Astronomers mistaken about the age of Jupiter’s red spot

Jupiter’s Great Red Spot is one of the most prominent and most famous phenomena of the Solar System. This huge storm, which is larger than Earth, has been observed by astronomers since the 1600s. However, the date of its formation and the duration of its existence remain debatable. Do we observe the same phenomenon throughout the centuries?

Jupiter with the famous Great Red Spot. Photo: Unsplash

The first observations may have been made in 1632 by a German Abbot, and 32 years later another observer noticed the storm moving from east to west. In 1665, Giovanni Cassini explored Jupiter and recorded a storm at the same latitude. Cassini and other astronomers observed the storm until 1713, calling it the Constant Spot.

After that, astronomers lost trace of the storm for 118 years, until astronomer S. Schwabe noticed a new oval structure at the same latitude. This observation may have been the first record of a modern-day Great Red Spot forming again. 

A recent study published in the journal Geophysical Research Letters combined historical records with computer modeling of the storm. The paper is titled “The Origin of Jupiter’s Great Red Spot,” and its lead author is Agustín Sánchez-Lavega, a professor of physics at the University of the Basque Country in Bilbao, Spain. 

Permanent Spot and early Great Red Spot: (a) PS drawing by G. D. Cassini, January 19, 1672; (b) drawing by S. Swabe, May 10, 1851, which shows the area of the spot as a clear oval with its boundaries marked by its hollow (drawn as a red dashed line); (c) A. A. Common photograph obtained at Ealing, London, on September 3, 1879, using a 91-cm reflector. Image: Sánchez-Lavega et al, doi: 10.1029/2024/2024GL108993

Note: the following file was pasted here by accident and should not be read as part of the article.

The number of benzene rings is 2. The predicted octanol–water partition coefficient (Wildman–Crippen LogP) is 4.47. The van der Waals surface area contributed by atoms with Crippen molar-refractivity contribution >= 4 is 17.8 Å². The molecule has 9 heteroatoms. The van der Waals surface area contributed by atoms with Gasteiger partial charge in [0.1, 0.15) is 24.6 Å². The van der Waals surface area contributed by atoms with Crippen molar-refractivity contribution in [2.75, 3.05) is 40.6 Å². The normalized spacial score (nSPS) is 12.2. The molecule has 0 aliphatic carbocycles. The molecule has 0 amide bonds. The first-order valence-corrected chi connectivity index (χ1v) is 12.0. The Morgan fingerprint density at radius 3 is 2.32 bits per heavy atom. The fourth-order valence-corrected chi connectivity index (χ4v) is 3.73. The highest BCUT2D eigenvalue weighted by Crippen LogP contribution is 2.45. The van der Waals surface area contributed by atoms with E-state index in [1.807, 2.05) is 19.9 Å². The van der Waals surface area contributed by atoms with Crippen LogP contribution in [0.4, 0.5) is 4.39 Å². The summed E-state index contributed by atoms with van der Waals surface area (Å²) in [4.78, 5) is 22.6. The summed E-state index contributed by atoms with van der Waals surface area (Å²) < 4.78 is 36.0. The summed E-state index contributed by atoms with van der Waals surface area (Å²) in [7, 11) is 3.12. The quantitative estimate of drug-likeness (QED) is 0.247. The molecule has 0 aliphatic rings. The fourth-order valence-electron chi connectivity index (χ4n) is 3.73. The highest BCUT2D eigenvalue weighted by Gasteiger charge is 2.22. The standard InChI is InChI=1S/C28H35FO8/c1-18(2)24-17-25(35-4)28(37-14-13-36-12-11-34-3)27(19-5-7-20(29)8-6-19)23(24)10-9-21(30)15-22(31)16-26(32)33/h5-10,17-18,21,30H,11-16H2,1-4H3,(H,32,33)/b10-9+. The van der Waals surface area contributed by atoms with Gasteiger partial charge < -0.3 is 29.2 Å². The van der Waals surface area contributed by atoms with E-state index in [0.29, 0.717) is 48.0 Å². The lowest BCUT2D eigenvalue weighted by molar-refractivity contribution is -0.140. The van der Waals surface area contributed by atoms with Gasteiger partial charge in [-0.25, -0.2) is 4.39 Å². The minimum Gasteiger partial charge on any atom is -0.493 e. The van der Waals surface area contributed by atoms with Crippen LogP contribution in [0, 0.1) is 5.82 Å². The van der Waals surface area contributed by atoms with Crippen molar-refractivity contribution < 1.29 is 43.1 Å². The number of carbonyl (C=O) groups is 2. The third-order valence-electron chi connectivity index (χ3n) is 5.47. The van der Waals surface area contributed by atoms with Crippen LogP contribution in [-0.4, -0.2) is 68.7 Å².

“Jupiter’s Great Red Spot (GRS) is the largest and longest-lived known vortex of all solar system planets, but its lifetime is debated, and its formation mechanism remains hidden,” the authors write.

From the size and motion measurements, the researchers concluded that it is unlikely that the current Great Red Spot and the storm observed by Cassini are one and the same. It may have disappeared between the mid-18th and 19th centuries. So, the modern GRP has existed for more than 190 years.

Modern research on Jupiter’s Great Red Spot

Astronomers have new instruments at their disposal these days. Space telescopes and spacecraft are studying Jupiter in more detail. The first detailed image of Jupiter’s Great Red Spot was taken by NASA’s Voyager-1 spacecraft in 1979. The Galileo and Juno spacecraft have since provided more detailed images and data about Jupiter and its red spot. In particular, the Juno spacecraft transmitted an image of the planet from an altitude of only 8 thousand kilometers. It uses Junocam, and NASA invites anyone willing to process these images, resulting in nifty images of the storm.

Jupiter’s large red spot. Photo: NASA/JPL-Caltec

Juno also measured the depth of Jupiter’s Great Red Spot, which previous spacecraft could not achieve. It turned out that the storm is shallow and thin compared to its horizontal dimensions – it is about 500 km thick.

Jupiter’s atmosphere contains winds blowing in opposite directions at different latitudes. To the north of the spot, the wind moves westward at 180 km/h, and to the south side of the spot, the wind moves eastward at 150 km/h. These winds create a powerful shift that contributes to the formation of the vortex.

Confirmation of age in simulation

In supercomputer simulations, the researchers looked at different forces that could have caused the huge spot. They investigated giant superstorms and the phenomenon of merging smaller vortices created by wind shift. None of these scenarios matched the current Great Red Spot. However, simulations looking at the instability of Jupiter’s winds, known as the Southern Tropical Disturbance (STrD), have proven to be more accurate. The STrD captures a variety of winds and forms an anticyclonic storm similar to the GRS.

Modeling shows that over time, Jupiter’s Great Red Spot would rotate faster as it shrank and became more coherent and compact until it became more similar to the present day. Since this is what the spot looks like now, the researchers have settled on this explanation. This process probably began in the mid-1800s, when the Great Red Spot was much larger than now. This leads to the conclusion that it is only about 150 years old.

Previously, we told you amazing facts about Jupiter.

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